This week, Ron Hextall left the door ajar for Nolan Patrick.
Not the one that guaranteed his spot on the Flyers' roster, but rather the opening that Patrick could actually return to Brandon of the Western Hockey League for the upcoming season, where he would resume his junior career since he’s ineligible to play for the Phantoms.
“We’re going to have Nolan Patrick for the next 10, 15 years, not one day or one month or two months,” general manager Ron Hextall told the Philadelphia Inquirer. "We’re looking at the next 15 years and what’s best for Nolan Patrick. If it’s best to go back to Brandon, then he’ll go back to Brandon. If it’s best to stay here, he’ll stay here.”
Since taking over the general manager duties from Paul Holmgren in 2014, Hextall has remained consistent and unwavering in his assertions that all rookies have to earn their way onto the Flyers' roster, and that hasn’t changed since his first-ever selection of Travis Sanheim in 2014. Draft position is merely a starting point in Hextall’s grand plans.
Additionally, not every second overall selection in the NHL draft is created equally, and more importantly, with NHL-ready attributes. For every Patrik Laine, Jack Eichel and Tyler Seguin, you will also come across Sam Reinhart, Ryan Murray and James van Riemsdyk, who enrolled at the University of New Hampshire for two seasons before eventually joining the Flyers.
Take those six players, devise a scale based on skill level, and who knows where you might slot Patrick. He’s missed an extensive amount of time over the past year dealing with a core muscle injury that we discussed extensively earlier this summer. Regardless, expectations should be tempered for a soon-to-be 19-year-old rookie who isn’t conditioned for the rigors of an 82-game schedule at the highest level. Seguin, who’s clearly a No. 1 center and bona-fide NHL star, scored just 11 goals in 74 games with the Bruins in his rookie season following the draft — granted the Bruins were stacked that season and eventually won the Stanley Cup.
The second part of the Patrick equation revolves around the roster, which Hextall also alluded to, saying, “We’ve got numbers. We don’t have to have him. We’ve got other kids who can play and we have veterans, so we’re in a good position with him.”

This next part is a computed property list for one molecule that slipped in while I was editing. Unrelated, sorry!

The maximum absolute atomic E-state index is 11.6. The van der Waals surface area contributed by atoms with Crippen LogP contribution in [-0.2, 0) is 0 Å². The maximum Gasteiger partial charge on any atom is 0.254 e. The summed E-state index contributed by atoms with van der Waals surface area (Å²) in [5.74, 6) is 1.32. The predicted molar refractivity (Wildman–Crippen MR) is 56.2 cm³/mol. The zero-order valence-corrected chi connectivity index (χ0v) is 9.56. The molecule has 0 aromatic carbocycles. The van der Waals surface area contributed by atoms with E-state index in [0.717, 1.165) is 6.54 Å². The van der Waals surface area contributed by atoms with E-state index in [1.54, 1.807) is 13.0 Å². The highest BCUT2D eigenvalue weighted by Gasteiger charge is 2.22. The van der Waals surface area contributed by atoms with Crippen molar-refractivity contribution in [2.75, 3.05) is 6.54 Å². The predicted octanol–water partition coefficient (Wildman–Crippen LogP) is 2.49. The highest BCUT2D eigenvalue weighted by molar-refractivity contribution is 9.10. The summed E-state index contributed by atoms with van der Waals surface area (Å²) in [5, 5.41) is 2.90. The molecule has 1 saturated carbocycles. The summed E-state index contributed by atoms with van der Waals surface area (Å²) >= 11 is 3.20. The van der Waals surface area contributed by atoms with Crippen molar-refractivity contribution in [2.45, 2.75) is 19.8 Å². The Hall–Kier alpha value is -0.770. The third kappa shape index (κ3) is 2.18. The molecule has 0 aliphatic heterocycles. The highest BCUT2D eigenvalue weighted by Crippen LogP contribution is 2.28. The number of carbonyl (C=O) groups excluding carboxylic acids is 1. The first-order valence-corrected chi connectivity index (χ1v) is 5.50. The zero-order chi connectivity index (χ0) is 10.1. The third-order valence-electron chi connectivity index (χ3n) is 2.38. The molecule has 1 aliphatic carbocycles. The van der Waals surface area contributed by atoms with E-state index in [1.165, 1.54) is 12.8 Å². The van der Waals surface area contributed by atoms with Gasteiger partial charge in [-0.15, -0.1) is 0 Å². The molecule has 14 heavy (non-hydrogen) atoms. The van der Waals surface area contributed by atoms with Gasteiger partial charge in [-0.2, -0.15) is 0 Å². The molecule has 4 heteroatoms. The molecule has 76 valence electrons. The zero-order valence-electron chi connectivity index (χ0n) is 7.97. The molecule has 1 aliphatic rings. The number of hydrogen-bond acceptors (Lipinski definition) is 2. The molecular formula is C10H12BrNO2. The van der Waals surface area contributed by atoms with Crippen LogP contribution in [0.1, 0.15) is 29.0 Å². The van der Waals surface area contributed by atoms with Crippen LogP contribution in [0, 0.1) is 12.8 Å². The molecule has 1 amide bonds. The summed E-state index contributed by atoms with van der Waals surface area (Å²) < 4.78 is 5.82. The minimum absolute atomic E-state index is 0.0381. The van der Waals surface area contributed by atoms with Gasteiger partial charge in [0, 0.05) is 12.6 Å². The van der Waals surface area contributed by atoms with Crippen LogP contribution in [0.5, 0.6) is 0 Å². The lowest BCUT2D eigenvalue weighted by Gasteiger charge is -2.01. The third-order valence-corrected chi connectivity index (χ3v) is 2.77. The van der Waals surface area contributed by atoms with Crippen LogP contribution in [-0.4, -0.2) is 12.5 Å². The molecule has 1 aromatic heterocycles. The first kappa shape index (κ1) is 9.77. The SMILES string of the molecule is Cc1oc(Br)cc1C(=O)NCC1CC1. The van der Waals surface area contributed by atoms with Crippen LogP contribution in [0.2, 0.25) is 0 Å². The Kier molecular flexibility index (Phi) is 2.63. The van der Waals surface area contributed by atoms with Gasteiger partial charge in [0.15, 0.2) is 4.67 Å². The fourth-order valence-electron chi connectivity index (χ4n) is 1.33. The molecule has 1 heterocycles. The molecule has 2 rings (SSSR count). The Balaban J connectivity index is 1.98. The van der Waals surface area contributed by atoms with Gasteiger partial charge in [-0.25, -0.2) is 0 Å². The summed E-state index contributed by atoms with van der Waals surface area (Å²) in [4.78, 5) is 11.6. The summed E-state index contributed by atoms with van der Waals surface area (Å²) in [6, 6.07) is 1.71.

Sure, the Flyers may have numbers, but that doesn’t necessarily mean there’s strength in those numbers. Last season, you could assess the Flyers' roster and see it had a glaring need for a second-line center, and probably still does. Dave Hakstol attempted to utilize Brayden Schenn on that line, but clearly, he was more suited to play on the outside. Following the trade of Schenn and subsequent addition of Jori Lehtera, the Flyers now appear to have at least six guys who can fill the middle of the ice when training camp opens, and that doesn’t include Patrick.
Claude Giroux, Valtteri Filppula, Sean Couturier and Lehtera are primarily centers, and with Lehtera’s $4.7 million cap hit, it would serve as poor roster management to slot him as the team’s fourth-line center at that price tag. Especially, if less expensive guys like Mike Vecchione and/or Scott Laughton prove to be contributors.
Sorting out the Flyers' lines would be simplified, although not desirable, if Patrick goes back to the junior level. The challenge for Hakstol and Hextall will come if Patrick proves he belongs, much like Travis Konecny did when he kicked down that door a year ago.